Let’s talk about the comments you made during a recent SNY broadcast, about the Mets’ training staff, or training staffs in general. It got a lot of local interest here in New York, and national interest as well. What were you thinking when you made that statement and do you still stand by what you said?

If you listen to the whole comment, my exact words were “this is not only a Mets problem, this is a baseball problem.”

And the place where I made a mistake is that I said the training staffs. People who train ballplayers and help put them back on the field have always been dear friends of mine. When I was in Oakland, I was traded there and Barry Weinberg, who’s been a trainer forever, became my best friend there. So those people who do that, a blue collar job of showing up at 12:00 in the afternoon and leaving to go home at 12:00 at night, are really the unsung heroes. So that was my mistake in choice of “training,” because that became trainers to most people and that was a mistake, huge on my part.

But I do stick by my words in this sense. And that is I think that the organizations’ training methods, I believe, are going to have to be looked at because a lot of guys are getting bigger, and they’re getting stronger, and I don’t think they’re getting better at the ability to play baseball. And I mean run from home to first, make a play in the outfield, all those things. To run from home to first and have as many injuries as some teams have had is something that should be looked at.

And the third part of that was really just frustration. I get to watch this ballclub, and these fine athletes with the New York Mets. And to see a 23-year-old kid like Robert Gsellman go down, when you watch these kids every day you just get frustrated because you want to see them make their mark, and no one can make their mark if they’re sitting in the training room. So that’s where all of those comments came by. So I stick by it, but I should’ve, when I said training, I really meant organizations and the way they train their athletes as opposed to trainers, who, of course are to me some of the glue that holds this game together.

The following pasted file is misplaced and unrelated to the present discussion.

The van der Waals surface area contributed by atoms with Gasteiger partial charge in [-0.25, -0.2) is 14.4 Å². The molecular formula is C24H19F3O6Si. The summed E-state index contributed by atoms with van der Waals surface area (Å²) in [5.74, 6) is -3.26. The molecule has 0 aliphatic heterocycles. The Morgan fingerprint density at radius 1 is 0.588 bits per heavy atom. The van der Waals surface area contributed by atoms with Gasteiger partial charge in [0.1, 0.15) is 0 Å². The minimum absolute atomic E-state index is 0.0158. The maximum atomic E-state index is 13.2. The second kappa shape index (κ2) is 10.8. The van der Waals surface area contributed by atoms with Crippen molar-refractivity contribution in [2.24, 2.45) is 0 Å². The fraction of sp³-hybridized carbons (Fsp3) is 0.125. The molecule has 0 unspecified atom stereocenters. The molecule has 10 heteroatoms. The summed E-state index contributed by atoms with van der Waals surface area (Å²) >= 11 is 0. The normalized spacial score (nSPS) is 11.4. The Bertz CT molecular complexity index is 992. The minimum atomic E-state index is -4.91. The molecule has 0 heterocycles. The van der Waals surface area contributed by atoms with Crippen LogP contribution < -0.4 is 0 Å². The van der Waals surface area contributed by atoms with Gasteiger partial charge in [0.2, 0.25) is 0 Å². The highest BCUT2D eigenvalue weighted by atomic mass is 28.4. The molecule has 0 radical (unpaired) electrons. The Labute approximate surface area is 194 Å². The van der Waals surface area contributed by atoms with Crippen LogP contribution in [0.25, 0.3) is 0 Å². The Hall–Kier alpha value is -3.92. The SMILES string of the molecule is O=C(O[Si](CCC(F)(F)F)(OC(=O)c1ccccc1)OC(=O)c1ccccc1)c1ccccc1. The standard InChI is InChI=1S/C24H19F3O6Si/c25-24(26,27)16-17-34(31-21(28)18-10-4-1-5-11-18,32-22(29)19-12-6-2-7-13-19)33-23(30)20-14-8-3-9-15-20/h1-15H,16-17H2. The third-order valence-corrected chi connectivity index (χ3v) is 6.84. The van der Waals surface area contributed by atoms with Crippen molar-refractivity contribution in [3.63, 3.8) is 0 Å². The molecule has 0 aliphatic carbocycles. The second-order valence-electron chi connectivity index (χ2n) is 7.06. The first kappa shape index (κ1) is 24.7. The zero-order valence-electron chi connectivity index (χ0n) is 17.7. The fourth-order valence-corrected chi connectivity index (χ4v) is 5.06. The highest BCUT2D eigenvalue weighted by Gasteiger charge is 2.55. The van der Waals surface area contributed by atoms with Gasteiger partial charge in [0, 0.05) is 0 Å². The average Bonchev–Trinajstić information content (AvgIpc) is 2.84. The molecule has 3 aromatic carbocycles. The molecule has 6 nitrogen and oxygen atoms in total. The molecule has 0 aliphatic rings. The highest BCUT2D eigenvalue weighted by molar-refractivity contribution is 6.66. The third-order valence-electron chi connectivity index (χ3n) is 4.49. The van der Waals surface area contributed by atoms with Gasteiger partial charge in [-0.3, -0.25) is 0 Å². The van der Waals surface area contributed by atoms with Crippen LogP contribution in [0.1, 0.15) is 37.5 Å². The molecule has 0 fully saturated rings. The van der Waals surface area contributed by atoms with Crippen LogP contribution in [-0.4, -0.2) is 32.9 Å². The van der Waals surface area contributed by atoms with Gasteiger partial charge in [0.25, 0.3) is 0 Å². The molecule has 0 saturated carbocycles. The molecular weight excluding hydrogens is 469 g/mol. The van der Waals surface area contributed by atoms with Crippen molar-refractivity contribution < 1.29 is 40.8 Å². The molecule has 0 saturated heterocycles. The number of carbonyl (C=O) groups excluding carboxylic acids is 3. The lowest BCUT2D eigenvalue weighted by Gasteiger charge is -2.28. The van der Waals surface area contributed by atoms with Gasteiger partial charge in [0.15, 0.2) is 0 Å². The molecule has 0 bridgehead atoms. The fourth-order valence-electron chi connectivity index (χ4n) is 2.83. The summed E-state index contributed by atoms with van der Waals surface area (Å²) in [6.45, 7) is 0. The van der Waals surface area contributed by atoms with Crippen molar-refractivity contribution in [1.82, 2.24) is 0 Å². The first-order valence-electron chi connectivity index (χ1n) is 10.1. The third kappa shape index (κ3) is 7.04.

Last question, and this is something my friend suggested. When games get out of hand, announcers go into blowout mode— or whatever you want to call it— and get to conversations and stories, dialogue and more light-hearted moments. How do you know when you guys should go to that and how is that decision made?

This might be the greatest question I’ve ever been asked. One, I don’t know. And second, it’s a pure feel thing. Because there’s games that you’ll be doing that are 10-2 in Colorado and you’ve got to have a sticktoitiveness because anything could change. And then there’s a game that’ll happen at Citi Field where a team is winning 5-2 and it feels like it’s over.

So it really is a feel thing, and I think we’re lucky enough with the show I have on SNY that our producer Gregg Picker— as well as us in the booth— has a great feel for it also. We have this shtick thing that we do with the baseball cards that people tend to like in blowout games, and it’s usually Gregg Picker’s call when we go to it. And we’ve disagreed sometimes in the booth where we go “I don’t know if we should go into the baseball cards,” and he would say “hey listen, this game is over, we’re going to the cards.” And so he has a great feel for it too.

I think that what we try to do is, let’s say the Mets are being blown out in a game. What we’re trying to do is, people are watching and when a team is getting blown out, there’s really nothing good you can say. So we’re trying to take it off of the game and bring it someplace else where we’re still entertaining folks despite their home team losing. I think that’s what we’re trying to do. When we’re working well, we’re like a great free-form jazz kind of team, you know? Whoever is hot will play the instrument they’re playing and we let them roll with it.

About Shlomo Sprung

Shlomo Sprung is a writer and columnist for The Comeback and Awful Announcing. He's also a national columnist for SheridanHoops and the web editor of the Brooklyn Daily Eagle in NYC. A 2011 graduate of Columbia University’s Journalism School, he has previously worked for the New York Knicks, The Sporting News, Business Insider and other publications. You should follow him on Twitter.

  • michaelgreenlasvegas

    As for blowout mode ….

    In 1983, the All-Star Game turned into a blowout. It was the first big game for the team of Vin Scully and Joe Garagiola. Joe said he wasn’t sure where Vin was going to go with the game, and Vin turned to him and said, “Should there be a keg at each base?” And off they went into blowout mode. The good ones know. If you watch ESPN, I’ve noticed that the team of Sciambi and Sutcliffe start in that mode in the first inning. That’s not good.